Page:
Smoking and Breast Cancer
For many years, we have been warned that smoking can cause a number of different kinds of cancers. Throat and lung cancer are the most well known, of course. Then there is larynx, kidney and stomach cancer. And now a new study suggests that smoking may cause breast cancer as well.
This study has found that premenopausal women who smoke have a higher risk of breast cancer than women who don’t smoke. It also found, however, that women who were postmenopausal were less likely to develop the disease than nonsmokers. I’m told that is because women who have experienced menopause have low levels of circulating estrogen and they may actually benefit from tobacco’s anti-estrogenic effects.
Of course, the more women smoked the higher the risk of getting cancer.
To this day, I wonder why a person would even pick up a cigarette?. Besides the obvious health risk, it’s a totally disgusting habit. I mean, c’mon, have you ever kissed a person who smokes or smelled their clothes? Gross me out.
So, if you don’t want to have to worry about getting yet another kind of cancer, don’t smoke – period.
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Abortion Not Related to Breast Cancer
There’s a new study that should be of interest to young women who drink alcohol, especially those who engage in binge drinking. Are you listening, college kids?
According to the study, which was published in the May, 2010 issue of “Pediatrics,” drinking alcohol increases the risk of getting benign breast cancer. About 80 per cent of breast lumps are benign, but what many people don’t realize is that these benign breast lesions can lead to invasive breast cancer, so the condition is an important marker of one’s risk of getting breast cancer. Researchers believe the connection between alcohol and breast cancer is found in the hormone estrogen because drinking increases estrogen levels.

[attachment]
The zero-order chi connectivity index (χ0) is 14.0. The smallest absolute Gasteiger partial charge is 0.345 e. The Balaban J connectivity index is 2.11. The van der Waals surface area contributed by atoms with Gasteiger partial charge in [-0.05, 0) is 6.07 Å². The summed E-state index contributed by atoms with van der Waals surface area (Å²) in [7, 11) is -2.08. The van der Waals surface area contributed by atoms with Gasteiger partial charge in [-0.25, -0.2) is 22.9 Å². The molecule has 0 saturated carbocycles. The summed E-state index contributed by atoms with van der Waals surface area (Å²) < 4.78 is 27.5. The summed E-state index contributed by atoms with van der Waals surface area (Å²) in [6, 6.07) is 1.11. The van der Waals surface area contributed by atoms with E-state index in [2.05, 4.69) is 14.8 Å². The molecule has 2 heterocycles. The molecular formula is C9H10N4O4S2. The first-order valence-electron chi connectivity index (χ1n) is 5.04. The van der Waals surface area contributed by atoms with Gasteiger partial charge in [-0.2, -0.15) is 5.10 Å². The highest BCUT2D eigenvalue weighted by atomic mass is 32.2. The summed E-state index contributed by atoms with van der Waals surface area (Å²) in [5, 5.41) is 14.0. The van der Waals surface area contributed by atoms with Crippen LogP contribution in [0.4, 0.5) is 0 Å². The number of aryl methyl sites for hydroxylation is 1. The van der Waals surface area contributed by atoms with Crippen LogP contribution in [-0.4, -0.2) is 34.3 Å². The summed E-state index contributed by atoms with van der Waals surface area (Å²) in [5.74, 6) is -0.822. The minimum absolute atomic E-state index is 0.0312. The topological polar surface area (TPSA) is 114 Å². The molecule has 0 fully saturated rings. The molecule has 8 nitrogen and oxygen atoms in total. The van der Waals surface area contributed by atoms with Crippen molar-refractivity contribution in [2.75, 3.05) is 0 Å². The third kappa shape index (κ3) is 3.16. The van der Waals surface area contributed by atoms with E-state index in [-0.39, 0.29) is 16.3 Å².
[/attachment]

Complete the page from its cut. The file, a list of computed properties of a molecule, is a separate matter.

The study, which was performed by researchers at Washington University School of Medicine in St. Louis and Harvard, found that girls and young women who drank alcohol were at higher risk of getting benign breast disease. The study followed almost 7,000 girls between 9-15 years old from 1996 to 2007. It found that a “high consumption” of alcohol was associated with a high risk of benign breast disease. Specifically, girls and young women who drank six or seven days a week were 5.5 times more likely to develop benign breast disease than those who didn’t drink or who had less than one drink per week. Those who reported drinking three to five days per week had three times the risk.
There have been other studies which found that adult women who intact alcohol later in life have a higher risk of getting breast cancer. This study confirms the affect of drinking at an earlier age.
Think about this, girls, before you go to the next frat party.
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